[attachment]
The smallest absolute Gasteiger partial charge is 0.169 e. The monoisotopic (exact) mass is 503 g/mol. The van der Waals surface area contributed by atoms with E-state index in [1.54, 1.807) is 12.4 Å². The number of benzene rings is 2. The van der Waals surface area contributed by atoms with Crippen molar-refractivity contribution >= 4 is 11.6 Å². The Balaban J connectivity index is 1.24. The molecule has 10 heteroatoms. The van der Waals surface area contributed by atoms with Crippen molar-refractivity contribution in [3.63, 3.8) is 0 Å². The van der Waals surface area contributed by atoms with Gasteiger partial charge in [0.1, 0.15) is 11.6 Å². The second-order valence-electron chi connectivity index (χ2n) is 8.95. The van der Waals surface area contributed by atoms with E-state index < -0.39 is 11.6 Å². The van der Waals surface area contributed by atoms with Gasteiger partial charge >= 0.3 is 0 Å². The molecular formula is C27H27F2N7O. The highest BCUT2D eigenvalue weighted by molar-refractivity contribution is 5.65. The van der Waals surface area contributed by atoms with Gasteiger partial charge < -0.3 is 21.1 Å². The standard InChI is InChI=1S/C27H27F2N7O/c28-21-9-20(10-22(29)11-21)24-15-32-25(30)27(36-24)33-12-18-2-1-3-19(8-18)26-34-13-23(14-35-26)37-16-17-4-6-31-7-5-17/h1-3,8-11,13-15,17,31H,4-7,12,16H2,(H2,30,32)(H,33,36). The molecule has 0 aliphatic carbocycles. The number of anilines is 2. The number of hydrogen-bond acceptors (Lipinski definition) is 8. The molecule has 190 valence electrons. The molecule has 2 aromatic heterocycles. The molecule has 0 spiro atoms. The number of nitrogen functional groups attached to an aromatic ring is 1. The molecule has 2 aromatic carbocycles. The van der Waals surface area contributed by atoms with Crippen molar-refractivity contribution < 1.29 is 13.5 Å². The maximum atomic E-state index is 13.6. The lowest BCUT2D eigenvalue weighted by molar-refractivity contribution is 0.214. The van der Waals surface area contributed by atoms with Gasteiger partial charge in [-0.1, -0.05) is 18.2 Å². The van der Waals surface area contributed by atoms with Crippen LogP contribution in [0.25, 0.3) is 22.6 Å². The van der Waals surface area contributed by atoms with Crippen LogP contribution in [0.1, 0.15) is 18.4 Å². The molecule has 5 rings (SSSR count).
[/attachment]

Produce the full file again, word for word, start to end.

The smallest absolute Gasteiger partial charge is 0.169 e. The monoisotopic (exact) mass is 503 g/mol. The van der Waals surface area contributed by atoms with E-state index in [1.54, 1.807) is 12.4 Å². The number of benzene rings is 2. The van der Waals surface area contributed by atoms with Crippen molar-refractivity contribution >= 4 is 11.6 Å². The Balaban J connectivity index is 1.24. The molecule has 10 heteroatoms. The van der Waals surface area contributed by atoms with Crippen molar-refractivity contribution in [3.63, 3.8) is 0 Å². The van der Waals surface area contributed by atoms with Gasteiger partial charge in [0.1, 0.15) is 11.6 Å². The second-order valence-electron chi connectivity index (χ2n) is 8.95. The van der Waals surface area contributed by atoms with E-state index < -0.39 is 11.6 Å². The van der Waals surface area contributed by atoms with Gasteiger partial charge >= 0.3 is 0 Å². The molecular formula is C27H27F2N7O. The highest BCUT2D eigenvalue weighted by molar-refractivity contribution is 5.65. The van der Waals surface area contributed by atoms with Gasteiger partial charge < -0.3 is 21.1 Å². The standard InChI is InChI=1S/C27H27F2N7O/c28-21-9-20(10-22(29)11-21)24-15-32-25(30)27(36-24)33-12-18-2-1-3-19(8-18)26-34-13-23(14-35-26)37-16-17-4-6-31-7-5-17/h1-3,8-11,13-15,17,31H,4-7,12,16H2,(H2,30,32)(H,33,36). The molecule has 0 aliphatic carbocycles. The number of anilines is 2. The number of hydrogen-bond acceptors (Lipinski definition) is 8. The molecule has 190 valence electrons. The molecule has 2 aromatic heterocycles. The molecule has 0 spiro atoms. The number of nitrogen functional groups attached to an aromatic ring is 1. The molecule has 2 aromatic carbocycles. The van der Waals surface area contributed by atoms with Crippen molar-refractivity contribution < 1.29 is 13.5 Å². The maximum atomic E-state index is 13.6. The lowest BCUT2D eigenvalue weighted by molar-refractivity contribution is 0.214. The van der Waals surface area contributed by atoms with Gasteiger partial charge in [-0.1, -0.05) is 18.2 Å². The van der Waals surface area contributed by atoms with Crippen LogP contribution in [0.25, 0.3) is 22.6 Å². The van der Waals surface area contributed by atoms with Crippen LogP contribution in [0.1, 0.15) is 18.4 Å². The molecule has 5 rings (SSSR count).